5. Discussion

Although some findings are not totally consistent (mainly for life satisfaction and social relationships), Vital Aging programs yield quite encouraging results. Participants enrolled on Vital Aging-Life and Multimedia had a better view of aging, in accordance with what was presented in the program units. Likewise, they more frequently enjoy cultural, intellectual and social activities than they did before the course. With the exception of participants living in residences, all the experimental groups increase their physical exercise and significantly improve their diet. The results are in accordance with those from the literature on programs promoting physical exercise and healthy diet, and are similar to previous results about activity level [28, 58, 59].

Nevertheless, these positive results on physical activity and diet were not found in the Residence group. Therefore, it can be concluded that Vital Aging-M had much more impact in the community than in institutions. However, although these differences in favor of our participants living in the community could be attributed to the fact that they have much less control over their institutional context than those living in the community, it should also be attributed to age, since those living in residential settings participating in our study are older than those living in the community (a general pattern for residential settings in Spain). This pattern is in accordance with findings from the general literature in the field of programs implemented in institutions and in studies comparing implementations in the community and in residences, as reported by Dwyer et al., among others [60]; nevertheless, any conclusions would be premature, since the numbers of participants in our residence group was very small.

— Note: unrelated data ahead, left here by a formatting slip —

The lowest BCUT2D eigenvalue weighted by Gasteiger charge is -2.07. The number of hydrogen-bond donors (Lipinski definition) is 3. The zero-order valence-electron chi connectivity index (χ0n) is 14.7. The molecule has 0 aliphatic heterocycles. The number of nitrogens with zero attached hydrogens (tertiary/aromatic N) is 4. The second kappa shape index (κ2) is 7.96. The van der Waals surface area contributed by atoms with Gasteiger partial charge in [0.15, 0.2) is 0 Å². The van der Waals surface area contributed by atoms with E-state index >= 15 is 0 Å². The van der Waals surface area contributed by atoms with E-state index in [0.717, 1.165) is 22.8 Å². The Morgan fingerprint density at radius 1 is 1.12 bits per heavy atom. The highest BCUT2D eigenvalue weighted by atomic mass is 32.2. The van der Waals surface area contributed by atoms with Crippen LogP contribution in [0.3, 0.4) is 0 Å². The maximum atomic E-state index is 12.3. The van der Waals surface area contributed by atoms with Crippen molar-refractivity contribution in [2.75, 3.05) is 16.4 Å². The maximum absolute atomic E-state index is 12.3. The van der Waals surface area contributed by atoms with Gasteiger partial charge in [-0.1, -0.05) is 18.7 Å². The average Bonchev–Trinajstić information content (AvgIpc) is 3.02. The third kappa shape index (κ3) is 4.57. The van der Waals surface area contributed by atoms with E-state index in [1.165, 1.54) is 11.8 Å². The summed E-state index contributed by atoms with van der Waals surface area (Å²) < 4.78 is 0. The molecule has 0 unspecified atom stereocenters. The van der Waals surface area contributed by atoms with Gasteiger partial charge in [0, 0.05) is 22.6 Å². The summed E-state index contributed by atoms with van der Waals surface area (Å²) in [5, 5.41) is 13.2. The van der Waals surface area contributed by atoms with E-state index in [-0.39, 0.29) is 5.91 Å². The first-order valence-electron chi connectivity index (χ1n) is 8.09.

Satisfaction or well-being is one of the targets for most programs promoting active aging. Nevertheless, while the measure in our first Summative Evaluation Protocol was life satisfaction, Vital Aging-M yielded a significant increase in life satisfaction only in the community group (not in residences) in the first and second studies, with no differences found in the third study. In sum, we failed to obtain changes in life satisfaction in two of our three studies. It should also be noted that when we introduced more specific variables of affect, in our third study, the Vital Ageing-M participants reported more positive emotional balance; that is positive affect is significantly higher than negative in the same direction as found in other studies [61, 62]. Although much more research is necessary, our results point to the stability of life satisfaction construct do not make it as a sensitive variable for evaluation purposes, as also reported by several other authors; [63] therefore, more specific measures of satisfaction and well-being must be used.

Participants in the Vital Aging-M program in the third study (the only study in which we used these variables) also reported better perceived health and significantly improved their appraisal of their memory, reporting the extensive use of mnemonics, improved their hedonic balance by experiencing fewer negative emotions, and increased the frequency of their social relationships. All of these results could be attributed to two circumstances. First, after our formative evaluation we made some changes in an attempt to improve our materials, and second, we introduced new measures in order to make more specific evaluations. Much more research needs to be carried out in order to disentangle these two hypotheses.